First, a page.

The Hunger Games Trilogy Boxset by Suzanne Collins
My rating: 3 of 5 stars
Well, I finally did it. Having resisted this latest youth culture icon for a couple of years, I saw the preview for the movie The Hunger Games and decided it looked pretty awesome, actually. So I dragged my wife, who uncharacteristically loved it, couldn't get enough of it. We left the theater with Hunger Games fever, and since you feed a fever (you starve a cold; I think that's how it works), we hurried ourselves over to Barnes & Noble and bought ourselves the first volume in the trilogy, adding books two and three in rapid succession. And now, five months after seeing the movie, I've finished all three books. And my fever has faded.
The Hunger Games is a clever book; anyone who can pull off a dystopian trilogy for kids and write in the first-person for a thousand pages and not lose me should be congratulated. Suzanne Collins creates some truly compelling characters, from Katniss the lead to the two boys vying silently and longingly for her affection, and the supporting cast from Cinna Kravitz to Elizabeth Trinket, Collins mad me care about a full canvas of characters, to mourn the deaths of some and wish for the deaths of others. At a time when the 99 percent and the 1 percent are already portrayed in stark contrast, Collins effectively exaggerates the divide while demonstrating effectively how people can be unknowingly complicit in horrific treatment of other human beings. Panem is the most stylized dystopia I've ever pictured in my head.
My wife is not as well read in dystopian fiction as I am; she was in it for the love triangle: Katniss and Peeta and Gale. I won't spoil anyone's fun by revealing the identity of the boy who gets the girl, but I will say that Collins handles the triangle well and resolves it in a satisfying way--by which I mainly mean that she put her with my preferred him, but also that she makes Katniss's choice not only sensible but wise and tender. That being said, I think that by writing to the lovers of love (like my wife) and to the lovers of societal decay (like me), Collins attempts too much. I suspect she wrote with the movies in mind, and in so doing failed to do justice to the books.
Love, internecine conflict and adolescence can occasionally work: Romeo and Juliet, West Side Story and all that. And it works in The Hunger Games to a point. But the big picture is too important, in Collins's telling, for a proper love story; I'm reminded of (spoiler alert) Rick's farewell to Ilsa in Casablanca: "The problems of three little people don't amount to a hill of beans in this crazy world." The further into the trilogy I got, the less a triangle made sense. Even as I sorted through Katniss's feelings from the vantage point of her inner dialogue in the dramatic present, I found it hard to believe she was really aching for Gale or falling for Peeta. She was too busy, in my mind, trying not to get killed.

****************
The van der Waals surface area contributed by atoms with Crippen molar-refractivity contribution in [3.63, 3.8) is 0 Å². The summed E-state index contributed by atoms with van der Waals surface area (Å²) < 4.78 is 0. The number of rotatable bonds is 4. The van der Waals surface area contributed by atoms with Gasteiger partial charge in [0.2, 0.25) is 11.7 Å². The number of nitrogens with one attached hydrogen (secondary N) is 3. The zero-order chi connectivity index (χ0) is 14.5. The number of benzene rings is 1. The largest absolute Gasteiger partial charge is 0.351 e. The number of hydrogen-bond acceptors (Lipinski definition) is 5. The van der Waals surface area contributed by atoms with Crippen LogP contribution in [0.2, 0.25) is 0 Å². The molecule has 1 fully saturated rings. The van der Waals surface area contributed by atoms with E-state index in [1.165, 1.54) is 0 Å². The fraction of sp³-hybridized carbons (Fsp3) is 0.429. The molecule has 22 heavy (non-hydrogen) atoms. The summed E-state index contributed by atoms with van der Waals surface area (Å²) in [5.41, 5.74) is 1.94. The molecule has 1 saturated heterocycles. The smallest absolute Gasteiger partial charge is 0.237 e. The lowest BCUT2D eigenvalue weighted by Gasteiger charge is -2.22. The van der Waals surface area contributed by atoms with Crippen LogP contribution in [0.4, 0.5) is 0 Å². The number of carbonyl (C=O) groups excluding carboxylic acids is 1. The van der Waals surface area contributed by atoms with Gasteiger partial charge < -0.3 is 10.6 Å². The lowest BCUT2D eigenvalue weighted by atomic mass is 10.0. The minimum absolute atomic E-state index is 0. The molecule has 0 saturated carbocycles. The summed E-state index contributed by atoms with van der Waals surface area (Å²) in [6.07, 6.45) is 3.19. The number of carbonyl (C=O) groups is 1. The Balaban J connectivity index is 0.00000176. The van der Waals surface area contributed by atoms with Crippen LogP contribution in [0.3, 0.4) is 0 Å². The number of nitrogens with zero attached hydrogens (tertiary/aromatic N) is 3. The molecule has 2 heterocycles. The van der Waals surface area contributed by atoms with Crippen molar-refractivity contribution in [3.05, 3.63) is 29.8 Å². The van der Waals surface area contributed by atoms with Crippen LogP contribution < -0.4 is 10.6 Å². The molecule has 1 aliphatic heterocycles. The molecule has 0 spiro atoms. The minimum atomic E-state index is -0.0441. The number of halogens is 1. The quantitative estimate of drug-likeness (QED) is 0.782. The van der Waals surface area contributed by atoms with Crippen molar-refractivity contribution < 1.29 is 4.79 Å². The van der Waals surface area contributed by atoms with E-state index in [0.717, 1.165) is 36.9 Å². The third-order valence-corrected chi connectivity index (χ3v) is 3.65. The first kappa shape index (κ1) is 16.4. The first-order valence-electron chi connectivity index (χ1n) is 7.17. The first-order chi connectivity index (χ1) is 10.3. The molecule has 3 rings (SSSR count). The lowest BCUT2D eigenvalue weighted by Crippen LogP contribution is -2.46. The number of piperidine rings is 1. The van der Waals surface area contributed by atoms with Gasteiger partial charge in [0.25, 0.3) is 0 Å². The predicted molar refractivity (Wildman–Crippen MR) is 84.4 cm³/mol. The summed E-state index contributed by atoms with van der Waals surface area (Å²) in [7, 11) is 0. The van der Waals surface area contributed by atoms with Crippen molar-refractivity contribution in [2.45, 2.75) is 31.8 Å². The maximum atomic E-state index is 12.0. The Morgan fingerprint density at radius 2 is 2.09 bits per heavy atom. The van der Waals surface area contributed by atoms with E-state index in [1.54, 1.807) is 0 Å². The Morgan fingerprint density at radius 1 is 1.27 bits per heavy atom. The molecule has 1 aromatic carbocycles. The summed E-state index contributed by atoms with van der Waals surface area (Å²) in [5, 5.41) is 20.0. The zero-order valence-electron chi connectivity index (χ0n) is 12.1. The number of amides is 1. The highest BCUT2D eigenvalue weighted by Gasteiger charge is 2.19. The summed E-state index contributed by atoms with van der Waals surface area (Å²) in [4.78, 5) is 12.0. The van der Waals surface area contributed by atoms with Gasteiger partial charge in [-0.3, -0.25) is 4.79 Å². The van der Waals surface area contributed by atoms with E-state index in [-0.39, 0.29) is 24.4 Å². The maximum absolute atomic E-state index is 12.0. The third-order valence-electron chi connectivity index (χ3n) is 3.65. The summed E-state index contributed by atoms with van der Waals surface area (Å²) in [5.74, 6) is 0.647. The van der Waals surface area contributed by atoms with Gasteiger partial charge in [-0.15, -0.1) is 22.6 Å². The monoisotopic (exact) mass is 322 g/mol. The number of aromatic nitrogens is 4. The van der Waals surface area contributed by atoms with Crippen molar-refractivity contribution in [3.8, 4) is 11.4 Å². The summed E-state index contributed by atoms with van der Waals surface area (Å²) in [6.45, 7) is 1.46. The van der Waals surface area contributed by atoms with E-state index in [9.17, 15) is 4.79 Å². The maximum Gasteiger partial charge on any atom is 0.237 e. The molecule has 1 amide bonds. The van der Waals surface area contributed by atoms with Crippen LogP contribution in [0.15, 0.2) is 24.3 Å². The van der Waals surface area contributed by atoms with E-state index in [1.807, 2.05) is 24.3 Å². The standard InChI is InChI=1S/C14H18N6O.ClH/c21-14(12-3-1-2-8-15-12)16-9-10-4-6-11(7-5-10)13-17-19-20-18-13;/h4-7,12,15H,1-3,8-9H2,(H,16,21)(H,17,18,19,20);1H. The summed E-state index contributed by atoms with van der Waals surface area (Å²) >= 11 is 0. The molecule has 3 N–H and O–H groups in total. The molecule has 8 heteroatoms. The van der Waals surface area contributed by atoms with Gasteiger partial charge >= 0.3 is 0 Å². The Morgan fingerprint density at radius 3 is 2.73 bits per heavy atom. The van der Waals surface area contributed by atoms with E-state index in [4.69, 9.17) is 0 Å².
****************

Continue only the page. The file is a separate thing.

And yet, all that lovey-dovey stuff distracted Collins, I think, from fully forming the universe she presents to us. I found myself wondering almost immediately, Where's Russia? I can hardly recall a civil war, let alone seventy-five years of the worst kinds of human rights abuses, that every other country in the world left alone. And yet Collins very deliberately sets The Hunger Games in the near-future of our very own world, with no intervention, no mention of even bordering countries like Canada and Mexico. She could have put Panem on its own planet, in its own universe, and still powerfully communicated her commentary on the plight of the poor in a world that is slanted toward the rich. But our world doesn't operate like this--rampant human rights abuses in every corner of it notwithstanding. Our world thinks that killing kids for sport is wrong, that no government or rebel force should be ignored. I kept waiting for news from beyond District 13, to learn that Panem was the tip of a tyrannical iceberg waiting to thaw, that there were persecuted peoples throughout the earth waiting to catch fire. I kept waiting, but Collins never delivered.
Here's what I think I would like, something for Collins to consider: a trilogy for a younger (or at least more lovelorn) audience that downplayed the games and the revolution and the death; and a trilogy for a grown-up (or at least more jaded) audience that puts Haymitch at the center of Panem's universe.
Haymitch, after all, is the most enigmatic and yet most fully-conceived character: We know that he's suffered, we know that he's stared the absurdity of existence in the face, we know that he still has the capacity to love but can't quite bring himself to do it. We know that Haymitch is capable of ferocity and heroism and wisdom. We know that Haymitch wouldn't be satisfied with one district or even one country having the right to self-determination while the rest of the world suffers tyranny or neglect. At least I know it: I'm Team Haymitch, all the way.
It's probably expecting too much from a book to ask for a different protagonist, or a different universe. And I like Katniss and liked an awful lot about this trio of books. But the author is expecting a lot from me: she wants me to drop good money on three books and four movies. She probably wouldn't mind if I bought an action figure or two. In exchange, I only ask for some focus: you can write a love story, or you can write a war story, but think long and hard before you write both at once.
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